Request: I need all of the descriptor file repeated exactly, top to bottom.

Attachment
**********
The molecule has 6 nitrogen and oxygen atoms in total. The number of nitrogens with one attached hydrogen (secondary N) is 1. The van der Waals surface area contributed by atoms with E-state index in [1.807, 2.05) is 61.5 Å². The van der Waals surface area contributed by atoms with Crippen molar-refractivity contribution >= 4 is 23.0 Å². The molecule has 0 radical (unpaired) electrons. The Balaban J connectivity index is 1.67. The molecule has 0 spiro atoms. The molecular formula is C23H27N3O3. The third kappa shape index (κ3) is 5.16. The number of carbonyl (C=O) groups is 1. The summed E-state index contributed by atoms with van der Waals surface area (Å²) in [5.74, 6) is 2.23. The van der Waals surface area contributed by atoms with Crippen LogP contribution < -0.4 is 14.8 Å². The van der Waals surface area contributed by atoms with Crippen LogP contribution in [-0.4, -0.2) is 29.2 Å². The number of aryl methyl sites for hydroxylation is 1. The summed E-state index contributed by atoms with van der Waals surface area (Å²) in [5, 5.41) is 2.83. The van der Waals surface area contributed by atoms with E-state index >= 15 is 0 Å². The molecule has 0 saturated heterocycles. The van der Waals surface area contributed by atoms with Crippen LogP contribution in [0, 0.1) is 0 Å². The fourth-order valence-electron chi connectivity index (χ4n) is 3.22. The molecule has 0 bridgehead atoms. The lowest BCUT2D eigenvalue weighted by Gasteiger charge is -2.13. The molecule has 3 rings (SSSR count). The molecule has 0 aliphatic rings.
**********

The molecule has 6 nitrogen and oxygen atoms in total. The number of nitrogens with one attached hydrogen (secondary N) is 1. The van der Waals surface area contributed by atoms with E-state index in [1.807, 2.05) is 61.5 Å². The van der Waals surface area contributed by atoms with Crippen molar-refractivity contribution >= 4 is 23.0 Å². The molecule has 0 radical (unpaired) electrons. The Balaban J connectivity index is 1.67. The molecule has 0 spiro atoms. The molecular formula is C23H27N3O3. The third kappa shape index (κ3) is 5.16. The number of carbonyl (C=O) groups is 1. The summed E-state index contributed by atoms with van der Waals surface area (Å²) in [5.74, 6) is 2.23. The van der Waals surface area contributed by atoms with Crippen LogP contribution < -0.4 is 14.8 Å². The van der Waals surface area contributed by atoms with Crippen LogP contribution in [-0.4, -0.2) is 29.2 Å². The number of aryl methyl sites for hydroxylation is 1. The summed E-state index contributed by atoms with van der Waals surface area (Å²) in [5, 5.41) is 2.83. The van der Waals surface area contributed by atoms with E-state index >= 15 is 0 Å². The molecule has 0 saturated heterocycles. The van der Waals surface area contributed by atoms with Crippen LogP contribution in [0, 0.1) is 0 Å². The fourth-order valence-electron chi connectivity index (χ4n) is 3.22. The molecule has 0 bridgehead atoms. The lowest BCUT2D eigenvalue weighted by Gasteiger charge is -2.13. The molecule has 3 rings (SSSR count). The molecule has 0 aliphatic rings.